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Question Number: 28119

Law 7 - Match Duration 1/19/2014

RE: Under 16

Gary of Solihull, England asks...


Please could you shed some light on an incident that happened at our game today. The game has gone and I realise this .. but intrigue has gotten the better of me. This question I'm sure will be hard for you to answer as its clarity is shaded .
We are 3-2 down with the last kick of the game, a freekick in opps half .. the freekick is delivered into the 18 yard area. There's a meleE and the ball ends up in the back of the net. Ok the tricky bit. As the ball is crossing the line, the ref blows a short whistle to indicate the goal turns and points to the centre spot. (As the ball is still moving and crossing the line.) Our players turn and retreat to their half. Their side surround and confront the ref with their managers absolutely jumping down his throat. There is a 3 min debate, we kept our distance and non involvement. Their side starts celebrating. He disallowed the goal. He then claimed the short whistle was in fact to indicate the end of the game and not a goal at all. My overall question is, isn't the standard 3 long blasts of the whistle the signal for match end? Not a short whistle to indicate a goal, foul, offside, etc.? Very confusing and frustrating more so,

If you could shed some light it would be much appreciated.

Many many thanks.

Gary Jones

Answer provided by Referee Dennis Wickham

There is no 'official' way to whistle the end of the match. You are correct, however, that three pips of the whistle is traditional. Most referees, however, also do not blow the whistle to indicate that a goal has been scored. So, it is not clear why the referee blew the whistle.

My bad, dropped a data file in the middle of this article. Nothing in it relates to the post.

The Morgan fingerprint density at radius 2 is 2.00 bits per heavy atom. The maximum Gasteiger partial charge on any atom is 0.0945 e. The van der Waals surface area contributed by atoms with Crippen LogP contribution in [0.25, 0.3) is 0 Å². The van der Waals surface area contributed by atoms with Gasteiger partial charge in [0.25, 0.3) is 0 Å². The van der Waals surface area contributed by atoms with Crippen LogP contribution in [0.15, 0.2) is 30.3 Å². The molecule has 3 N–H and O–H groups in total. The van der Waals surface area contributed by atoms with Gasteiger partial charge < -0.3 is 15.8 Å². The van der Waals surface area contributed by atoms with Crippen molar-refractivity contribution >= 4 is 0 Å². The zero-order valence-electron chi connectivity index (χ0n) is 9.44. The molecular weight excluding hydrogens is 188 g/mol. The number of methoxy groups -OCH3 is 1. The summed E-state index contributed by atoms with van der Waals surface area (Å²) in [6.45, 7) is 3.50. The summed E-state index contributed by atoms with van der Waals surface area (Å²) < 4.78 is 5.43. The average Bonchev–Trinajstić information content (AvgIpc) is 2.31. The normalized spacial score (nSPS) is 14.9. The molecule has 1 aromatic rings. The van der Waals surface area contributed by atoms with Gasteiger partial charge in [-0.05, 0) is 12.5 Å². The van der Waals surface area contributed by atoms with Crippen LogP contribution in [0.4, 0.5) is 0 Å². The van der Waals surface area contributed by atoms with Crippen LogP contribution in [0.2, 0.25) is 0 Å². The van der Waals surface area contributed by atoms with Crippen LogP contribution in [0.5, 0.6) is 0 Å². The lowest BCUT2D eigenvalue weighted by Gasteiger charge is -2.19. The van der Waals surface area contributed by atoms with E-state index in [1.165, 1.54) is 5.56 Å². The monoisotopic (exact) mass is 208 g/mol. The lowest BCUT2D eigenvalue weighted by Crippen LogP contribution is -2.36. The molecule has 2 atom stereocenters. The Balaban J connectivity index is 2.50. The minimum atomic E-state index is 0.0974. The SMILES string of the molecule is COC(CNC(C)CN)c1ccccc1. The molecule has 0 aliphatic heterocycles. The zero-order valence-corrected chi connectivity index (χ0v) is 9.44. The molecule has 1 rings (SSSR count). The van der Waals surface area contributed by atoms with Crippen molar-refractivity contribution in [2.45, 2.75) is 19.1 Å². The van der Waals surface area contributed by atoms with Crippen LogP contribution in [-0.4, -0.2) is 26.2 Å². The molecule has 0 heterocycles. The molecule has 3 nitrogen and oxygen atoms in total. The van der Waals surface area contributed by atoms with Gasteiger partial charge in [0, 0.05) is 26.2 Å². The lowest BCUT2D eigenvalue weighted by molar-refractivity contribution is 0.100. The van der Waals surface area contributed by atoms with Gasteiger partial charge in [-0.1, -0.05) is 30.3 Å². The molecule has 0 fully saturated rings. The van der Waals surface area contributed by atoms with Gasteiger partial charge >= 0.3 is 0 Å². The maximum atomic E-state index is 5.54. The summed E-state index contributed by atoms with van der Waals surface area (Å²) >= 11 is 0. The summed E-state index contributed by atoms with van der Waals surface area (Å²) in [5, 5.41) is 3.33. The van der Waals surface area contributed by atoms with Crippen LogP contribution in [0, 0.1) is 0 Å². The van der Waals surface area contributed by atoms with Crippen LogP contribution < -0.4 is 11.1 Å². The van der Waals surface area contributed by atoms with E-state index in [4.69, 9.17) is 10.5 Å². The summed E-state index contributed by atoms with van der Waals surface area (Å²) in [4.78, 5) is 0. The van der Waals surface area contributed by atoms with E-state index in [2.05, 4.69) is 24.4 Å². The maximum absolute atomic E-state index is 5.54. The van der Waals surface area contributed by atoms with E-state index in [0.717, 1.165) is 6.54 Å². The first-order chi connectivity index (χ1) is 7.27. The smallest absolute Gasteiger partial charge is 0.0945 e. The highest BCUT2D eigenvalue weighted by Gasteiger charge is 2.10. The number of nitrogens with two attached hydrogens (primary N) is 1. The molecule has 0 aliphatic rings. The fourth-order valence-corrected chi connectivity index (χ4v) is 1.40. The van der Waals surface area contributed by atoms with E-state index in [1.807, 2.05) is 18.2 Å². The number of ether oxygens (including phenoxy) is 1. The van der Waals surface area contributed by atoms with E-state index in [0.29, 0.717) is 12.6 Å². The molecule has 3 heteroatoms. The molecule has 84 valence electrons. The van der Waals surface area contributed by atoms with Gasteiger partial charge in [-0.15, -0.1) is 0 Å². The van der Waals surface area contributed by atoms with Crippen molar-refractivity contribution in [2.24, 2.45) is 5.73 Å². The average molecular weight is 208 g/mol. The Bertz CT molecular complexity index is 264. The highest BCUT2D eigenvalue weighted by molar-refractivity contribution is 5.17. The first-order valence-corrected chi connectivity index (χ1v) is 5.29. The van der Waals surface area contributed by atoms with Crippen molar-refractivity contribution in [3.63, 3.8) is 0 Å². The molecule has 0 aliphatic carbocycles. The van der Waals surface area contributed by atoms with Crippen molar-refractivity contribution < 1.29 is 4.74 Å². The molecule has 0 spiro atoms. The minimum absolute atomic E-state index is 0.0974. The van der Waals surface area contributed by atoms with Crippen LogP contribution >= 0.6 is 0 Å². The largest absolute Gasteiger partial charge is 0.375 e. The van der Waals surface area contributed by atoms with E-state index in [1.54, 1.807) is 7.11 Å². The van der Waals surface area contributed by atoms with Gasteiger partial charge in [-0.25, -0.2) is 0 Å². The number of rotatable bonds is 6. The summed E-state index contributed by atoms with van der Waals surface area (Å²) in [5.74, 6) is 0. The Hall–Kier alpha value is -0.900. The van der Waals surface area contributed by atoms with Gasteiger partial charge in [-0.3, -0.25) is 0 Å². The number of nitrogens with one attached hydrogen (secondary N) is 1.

Only the referee can decide when time expired because the referee can add time for injuries, excessive substitutions, lost balls, etc.

But, the real question is whether the ball had already crossed the entire goal line when the referee blew the whistle (for any reason). Blowing the whistle stops play. If the ball has not already crossed the entire goal line, no goal can be scored even if the whistle was an accident. But, if the ball had already crossed the goal line before the whistle, it would be a valid goal regardless of the reason for the whistle.

Only the referee can tell you what happened and what was the final decision.

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Answer provided by Referee Joe McHugh

Hi Gary
By custom a number of whistle pips is used to signal the end of the game. The Law only says that a whistle is used. The series of whistle blasts is done for the very reason that the question raises which is to leave players and team officials in no doubt that the game has ended, rather than a whistle for a foul, ball out of play, offside, etc.
Now the other part which is questionable here was whether the ball crossed the goal line before the whistle sounded. Again good practise is to either allow the flight of the ball to its conclusion on a corner kick or free kick rather than whistling the game dead with the ball in mid flight. It is better to end the game before the kick has been taken if time has fully expired rather than to allow the kick to proceed which creates a situation like this to develop.
Ultimately it is up to the referee to outline what happened. If he in fact ended the game with one blow of the whistle while the ball is in flight then the game is over and a goal cannot be scored. If he had been using the whistle on the 5 previous goals then he has created confusion by his action.
So what you describe here is poor mechanics by the referee and that led to this uncertainty. If it was handled better the referee could have saved himself the 3 minutes of debate and unpleasantness plus there would have been no doubt of what his decision was. The only debate then might be whether or not he allowed sufficient added time as the case may be and he can say that time was fully expired or not as the case may be.

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